By Allison Kubo Hutchison
Jellyfish simulate human ears in microgravity but can’t adjust to Earth gravity after a life in space.
In the early 90’s, a one point there were 60,000 jellyfish orbiting the Earth. Although it sounds like the beginning of a sci-fi novel, this is actually the beginning of a microgravity study, lead by Dororthy Spangberger from the Easter Virginia Medical School. Jellyfish although unlike humans in most ways have an important similarity: jellyfish have the ability to sense up and down, to sense the direction of gravity.
Jellyfish form calcium sulfate crystals in small pockets situated around the cap or bell of the jelly. When their direction relative to gravity changes these sulfate crystals fall and stimulate hair like nerves within the pocket similar to how a ball in a bowl will roll when you tilt the bowl. This mechanism is analogous to how our inner ear senses gravity. Within your inner ear, you have multiple otolithic organs, organs dedicated to sensing linear acceleration, where calcium carbonate crystals brush against sensitive hair cells and give you a sense of balance. This is the reason that a bad ear infection can cause you to feel dizzy and lose your sense of balance.
The goal of the SpaceLab Life Sciences mission was to test how a life in microgravity would affect the jellie’s sense of gravity and give insight into how it would affect our own sense of gravity. In 1991, NASA launched over 2,000 jellyfish polyps on the Space Shuttle Columbia which bred and multiplied over a period of 9 days aboard. The polyps progressed to the medusa stage, the life stage where they develop the umbrella shaped bell and long tentacle. The study then retrieved the jellies and compared them to Earth-raised jellies of the same age.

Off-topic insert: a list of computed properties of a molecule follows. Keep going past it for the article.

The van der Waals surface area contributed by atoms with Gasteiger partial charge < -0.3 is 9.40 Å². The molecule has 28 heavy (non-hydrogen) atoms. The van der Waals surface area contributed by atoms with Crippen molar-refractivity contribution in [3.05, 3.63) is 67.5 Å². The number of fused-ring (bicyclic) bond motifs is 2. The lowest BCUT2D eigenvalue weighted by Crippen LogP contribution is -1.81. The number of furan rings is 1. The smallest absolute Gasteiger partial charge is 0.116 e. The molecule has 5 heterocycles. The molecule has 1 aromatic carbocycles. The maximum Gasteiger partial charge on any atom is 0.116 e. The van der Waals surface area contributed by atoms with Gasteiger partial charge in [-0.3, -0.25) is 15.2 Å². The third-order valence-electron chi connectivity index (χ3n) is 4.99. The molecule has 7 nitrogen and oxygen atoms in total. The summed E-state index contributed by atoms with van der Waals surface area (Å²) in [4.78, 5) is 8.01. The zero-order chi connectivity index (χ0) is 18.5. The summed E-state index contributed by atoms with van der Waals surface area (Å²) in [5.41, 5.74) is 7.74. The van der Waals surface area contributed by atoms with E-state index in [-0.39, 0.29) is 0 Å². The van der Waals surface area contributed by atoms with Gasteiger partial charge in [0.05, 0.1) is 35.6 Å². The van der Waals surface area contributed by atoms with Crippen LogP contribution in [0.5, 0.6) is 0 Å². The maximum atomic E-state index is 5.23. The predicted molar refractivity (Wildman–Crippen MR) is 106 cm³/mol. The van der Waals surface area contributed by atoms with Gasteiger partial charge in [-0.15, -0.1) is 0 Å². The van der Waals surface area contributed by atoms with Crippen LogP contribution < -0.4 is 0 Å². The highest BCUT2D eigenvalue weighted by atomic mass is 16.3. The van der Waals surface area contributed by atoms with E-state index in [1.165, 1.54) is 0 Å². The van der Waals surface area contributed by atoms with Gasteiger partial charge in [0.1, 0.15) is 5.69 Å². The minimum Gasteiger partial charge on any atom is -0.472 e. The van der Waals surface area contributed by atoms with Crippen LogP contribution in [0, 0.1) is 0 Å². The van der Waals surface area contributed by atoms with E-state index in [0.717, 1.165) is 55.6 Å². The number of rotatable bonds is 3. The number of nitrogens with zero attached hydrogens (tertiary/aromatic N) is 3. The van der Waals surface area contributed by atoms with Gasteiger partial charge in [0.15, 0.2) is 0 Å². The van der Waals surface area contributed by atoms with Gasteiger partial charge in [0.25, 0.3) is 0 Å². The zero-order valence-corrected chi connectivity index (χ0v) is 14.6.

They found that jellyfish raised in the different environments were morphologically similar and had the same number of tentacles. It appeared that the two populations of jellyfish developed the same gravity receptors. However, the space-raised jellies exhibited “pulsing abnormalities” and ethereal rhythm and grace of jellyfish as they contract and swim was altered by living in space. The space-raised jellyfish exhibited “uncoordinated pulsing, after-twitches,spasms, and arms out of synchronization during pulsing”. These abnormalities in their locomotion may indicate malformed gravity receptors.
This implies that for humans born in microgravity, adjusting to the full gravity of Earth may be tricky. Humans do have one advantage over jellyfish: brains. After experiments abroad the International Space Station, we have learned that humans do suffer consequences in microgravity. Bone density loss, atrophy of muscles, can be combated with exercise regimes and return to normal after returning to Earth. However, the NASA Twins Study revealed some troubling long term results from prolonged space travel. The study observed some limited cognitive decline and genes related to immune response and DNA repair seem to be permanently changed. More work is going into mitigating these issues to prepare for longer voyages to Mars and beyond.